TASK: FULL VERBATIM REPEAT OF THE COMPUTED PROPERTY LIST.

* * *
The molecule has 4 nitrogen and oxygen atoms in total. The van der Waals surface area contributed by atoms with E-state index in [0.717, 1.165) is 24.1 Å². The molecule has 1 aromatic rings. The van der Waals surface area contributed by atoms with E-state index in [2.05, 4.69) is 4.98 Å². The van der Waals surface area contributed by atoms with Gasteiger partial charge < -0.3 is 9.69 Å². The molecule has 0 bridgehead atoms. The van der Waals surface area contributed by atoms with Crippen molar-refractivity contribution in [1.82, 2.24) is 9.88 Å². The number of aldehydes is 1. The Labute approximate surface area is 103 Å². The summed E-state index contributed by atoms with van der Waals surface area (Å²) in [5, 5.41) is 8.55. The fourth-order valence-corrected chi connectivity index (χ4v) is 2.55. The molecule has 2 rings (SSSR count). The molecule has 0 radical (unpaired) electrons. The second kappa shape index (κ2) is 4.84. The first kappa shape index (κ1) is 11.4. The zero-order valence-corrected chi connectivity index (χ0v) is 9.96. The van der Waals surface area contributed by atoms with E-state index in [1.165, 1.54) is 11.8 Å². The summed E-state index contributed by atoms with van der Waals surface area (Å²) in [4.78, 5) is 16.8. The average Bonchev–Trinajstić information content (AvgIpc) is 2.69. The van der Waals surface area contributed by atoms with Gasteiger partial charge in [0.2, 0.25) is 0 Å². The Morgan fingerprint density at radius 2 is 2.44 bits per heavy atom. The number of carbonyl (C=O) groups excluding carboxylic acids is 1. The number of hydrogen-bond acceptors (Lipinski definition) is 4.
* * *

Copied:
The molecule has 4 nitrogen and oxygen atoms in total. The van der Waals surface area contributed by atoms with E-state index in [0.717, 1.165) is 24.1 Å². The molecule has 1 aromatic rings. The van der Waals surface area contributed by atoms with E-state index in [2.05, 4.69) is 4.98 Å². The van der Waals surface area contributed by atoms with Gasteiger partial charge < -0.3 is 9.69 Å². The molecule has 0 bridgehead atoms. The van der Waals surface area contributed by atoms with Crippen molar-refractivity contribution in [1.82, 2.24) is 9.88 Å². The number of aldehydes is 1. The Labute approximate surface area is 103 Å². The summed E-state index contributed by atoms with van der Waals surface area (Å²) in [5, 5.41) is 8.55. The fourth-order valence-corrected chi connectivity index (χ4v) is 2.55. The molecule has 2 rings (SSSR count). The molecule has 0 radical (unpaired) electrons. The second kappa shape index (κ2) is 4.84. The first kappa shape index (κ1) is 11.4. The zero-order valence-corrected chi connectivity index (χ0v) is 9.96. The van der Waals surface area contributed by atoms with E-state index in [1.165, 1.54) is 11.8 Å². The summed E-state index contributed by atoms with van der Waals surface area (Å²) in [4.78, 5) is 16.8. The average Bonchev–Trinajstić information content (AvgIpc) is 2.69. The van der Waals surface area contributed by atoms with Gasteiger partial charge in [0.2, 0.25) is 0 Å². The Morgan fingerprint density at radius 2 is 2.44 bits per heavy atom. The number of carbonyl (C=O) groups excluding carboxylic acids is 1. The number of hydrogen-bond acceptors (Lipinski definition) is 4.